One morning in January 1977 I went to school at Steele Junior High School in North Dakota. After lunch hour I was called to the principal’s office. Forty-eight hours later I was in the back seat of our car as we pulled into Mineola, Texas. Yep, in the drilling business, moves happen that fast.
So here we were, in the city where my mother grew up – I got to meet a lot of my cousins for the first time – and I find myself enrolled at Mineola Junior High, which had been the original Mineola High School that she graduated from. As for the school, I really didn’t enjoy my time there. The kids were okay. The teachers? Not so much, aside from Coach Davis, who was a pretty cool guy.
As Texas towns go, it was a small town. One of the roads in the downtown area was still cobblestone instead of asphalt.
Our house was directly behind the Dairy Queen, so ice cream was easily at hand. Oddly enough, right next door to DQ was a small cafe that made the best hamburgers. You even got to go into the kitchen when your meat was cooked and assemble your own burger.
The movie theater was an old classic that I kind of miss today. It was there that I took my baby sister to a movie with me for the first time. It was also the last time I did so. We saw King Kong and she was crying because Kong dies at the end (look, the movie has been out for 44 years, I don’t want to hear about spoilers) and as we walked out everyone saw her crying and thought I’d hit her. I swear, that kid was trying to get me killed most of the time.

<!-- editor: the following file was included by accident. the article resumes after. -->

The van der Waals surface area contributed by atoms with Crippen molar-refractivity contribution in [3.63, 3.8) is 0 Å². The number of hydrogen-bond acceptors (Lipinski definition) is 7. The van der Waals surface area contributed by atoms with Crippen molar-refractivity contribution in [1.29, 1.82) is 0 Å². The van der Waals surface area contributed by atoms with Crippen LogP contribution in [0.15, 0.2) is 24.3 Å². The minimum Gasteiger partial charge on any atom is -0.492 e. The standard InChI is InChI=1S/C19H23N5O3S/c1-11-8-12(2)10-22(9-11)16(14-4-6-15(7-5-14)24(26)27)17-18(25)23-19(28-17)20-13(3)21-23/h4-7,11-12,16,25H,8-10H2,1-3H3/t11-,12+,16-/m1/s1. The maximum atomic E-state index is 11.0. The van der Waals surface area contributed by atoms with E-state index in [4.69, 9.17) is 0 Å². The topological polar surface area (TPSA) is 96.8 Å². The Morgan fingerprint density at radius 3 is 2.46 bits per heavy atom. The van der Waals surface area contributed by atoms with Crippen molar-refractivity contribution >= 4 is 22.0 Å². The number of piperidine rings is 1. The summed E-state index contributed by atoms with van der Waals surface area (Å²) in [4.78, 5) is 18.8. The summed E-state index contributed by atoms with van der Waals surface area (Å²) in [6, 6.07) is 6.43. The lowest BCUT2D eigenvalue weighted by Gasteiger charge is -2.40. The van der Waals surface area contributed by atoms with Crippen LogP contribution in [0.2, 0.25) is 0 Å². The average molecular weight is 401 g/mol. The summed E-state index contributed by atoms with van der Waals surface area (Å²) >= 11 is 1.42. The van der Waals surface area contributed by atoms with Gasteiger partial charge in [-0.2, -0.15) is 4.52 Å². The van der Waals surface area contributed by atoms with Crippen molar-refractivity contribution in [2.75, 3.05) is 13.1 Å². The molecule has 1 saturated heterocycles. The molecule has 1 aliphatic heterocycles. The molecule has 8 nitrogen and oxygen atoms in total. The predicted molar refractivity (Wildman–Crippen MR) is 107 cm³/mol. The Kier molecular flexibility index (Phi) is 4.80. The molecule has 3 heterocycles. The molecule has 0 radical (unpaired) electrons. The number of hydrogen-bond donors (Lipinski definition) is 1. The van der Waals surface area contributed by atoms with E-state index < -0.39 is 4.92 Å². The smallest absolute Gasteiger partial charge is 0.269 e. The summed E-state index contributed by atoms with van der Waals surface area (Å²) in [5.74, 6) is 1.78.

We went to Tyler whenever we needed something big. Tyler has an amazing Rose Garden and it was in Tyler I met Ed “Too Tall” Jones in person. He was a really nice guy. I attended my first MLB game that I can fully recall in Arlington. A double-header between the Seattle Mariners and the Texas Rangers. I got to see both Ferguson Jenkins and Gaylord Perry pitch. That was a treat. And old Arlington Stadium had just debuted a new snack item, a strange combination of flat, round corn chips and hot, gooey cheese. Nachos they called them. No one thought they’d last to the following season. Had we stayed a few more months, my first game at Texas Stadium to see the Dallas Cowboys play in person would have happened in 1977 instead of 1983.
But we ended up only spending seven months in Mineola and left in late July. The drilling business dictated a return to Turlock as drought and a housing boom was calling for as many water well drillers as possible.
I’ve been back to Mineola twice since then for brief visits. In the mid-1980s, a company truck was stolen and ended up in Mineola. We were sent to retrieve it and tow it back – the idiot blew the engine – to Odessa, Texas. In 2009 my wife and I flew to DFW and drove over so I could show her Mineola and Tyler while we were close and introduce her to my aunt and uncle. Tyler has changed. Mineola hasn’t at all – aside from the Junior High building being demolished.
That’s actually not such a bad thing.